I wondered whether he was himself the killer, and was being ironic, having a game with me before he let on that I was about to be a victim. But he started talking about his personal history instead.

“I grew up in Afton, and every so often, there’s a murder or a suicide or something up here. I don’t live in Virginia anymore. I’m just down for a weekend with old friends, camping and fishing. It was random: a couple stopped at the overlook where you left your bike, and someone just shot them.”

I was relieved to be off the bike, not really listening to the guy from Afton wearing glasses. I decided I should want to have a conversation with this man, but really I wished the trip were over already and I was back in my car, alone.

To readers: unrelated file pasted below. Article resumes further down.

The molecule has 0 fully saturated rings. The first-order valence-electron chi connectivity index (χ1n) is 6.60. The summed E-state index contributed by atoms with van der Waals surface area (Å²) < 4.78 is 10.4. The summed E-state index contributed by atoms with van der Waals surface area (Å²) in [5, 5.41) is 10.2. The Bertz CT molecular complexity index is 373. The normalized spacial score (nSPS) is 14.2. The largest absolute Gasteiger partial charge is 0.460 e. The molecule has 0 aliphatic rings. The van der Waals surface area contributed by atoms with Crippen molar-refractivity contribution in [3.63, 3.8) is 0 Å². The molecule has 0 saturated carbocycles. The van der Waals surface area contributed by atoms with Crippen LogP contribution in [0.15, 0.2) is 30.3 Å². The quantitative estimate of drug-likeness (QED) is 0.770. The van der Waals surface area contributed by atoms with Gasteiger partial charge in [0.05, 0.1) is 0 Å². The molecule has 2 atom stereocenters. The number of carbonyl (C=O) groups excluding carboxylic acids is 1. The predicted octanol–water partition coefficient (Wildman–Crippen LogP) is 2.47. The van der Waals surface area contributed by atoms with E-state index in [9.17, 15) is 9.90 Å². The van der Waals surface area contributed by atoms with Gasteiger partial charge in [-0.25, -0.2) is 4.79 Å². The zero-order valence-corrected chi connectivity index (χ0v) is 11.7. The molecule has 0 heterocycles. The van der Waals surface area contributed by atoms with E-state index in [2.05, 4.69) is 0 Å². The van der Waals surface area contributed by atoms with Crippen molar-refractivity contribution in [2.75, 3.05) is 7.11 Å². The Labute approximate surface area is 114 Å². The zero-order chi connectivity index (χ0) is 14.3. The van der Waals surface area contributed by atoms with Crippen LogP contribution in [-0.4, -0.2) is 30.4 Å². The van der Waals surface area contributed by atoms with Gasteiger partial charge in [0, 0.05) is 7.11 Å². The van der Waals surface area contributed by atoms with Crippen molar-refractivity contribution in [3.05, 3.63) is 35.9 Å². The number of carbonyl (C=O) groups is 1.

“I have a nice house in Pennsylvania now, not as big as I could have here, but nice. I built a swing for my son. My wife’s a nurse.”

I kept it up, a façade, a decorum, with this person who had saved me a lot of trouble, trouble I had brought on myself. Perhaps I acted well enough that he didn’t notice I was tired, hungry and miserable. I wanted to call my wife, but I thought it would be rude to do so before the car ride was over. I nodded and nodded, affirming whatever he said as he spoke.

“I wanted to leave for a long time, ever since high school. The people here are fucking ignorant, rednecks. But now that I’ve been gone a while, I miss it. But only sometimes. The fishing’s not that good.”

He pulled into the lot where I had parked my car that afternoon, but not very far into it. I got out, thanked him and shut the door. He implored me not to ride on the Parkway in the dark again, which didn’t seem like absurd advice at that moment. I took my Sidis off and drove barefoot up the mountain to fetch my bike.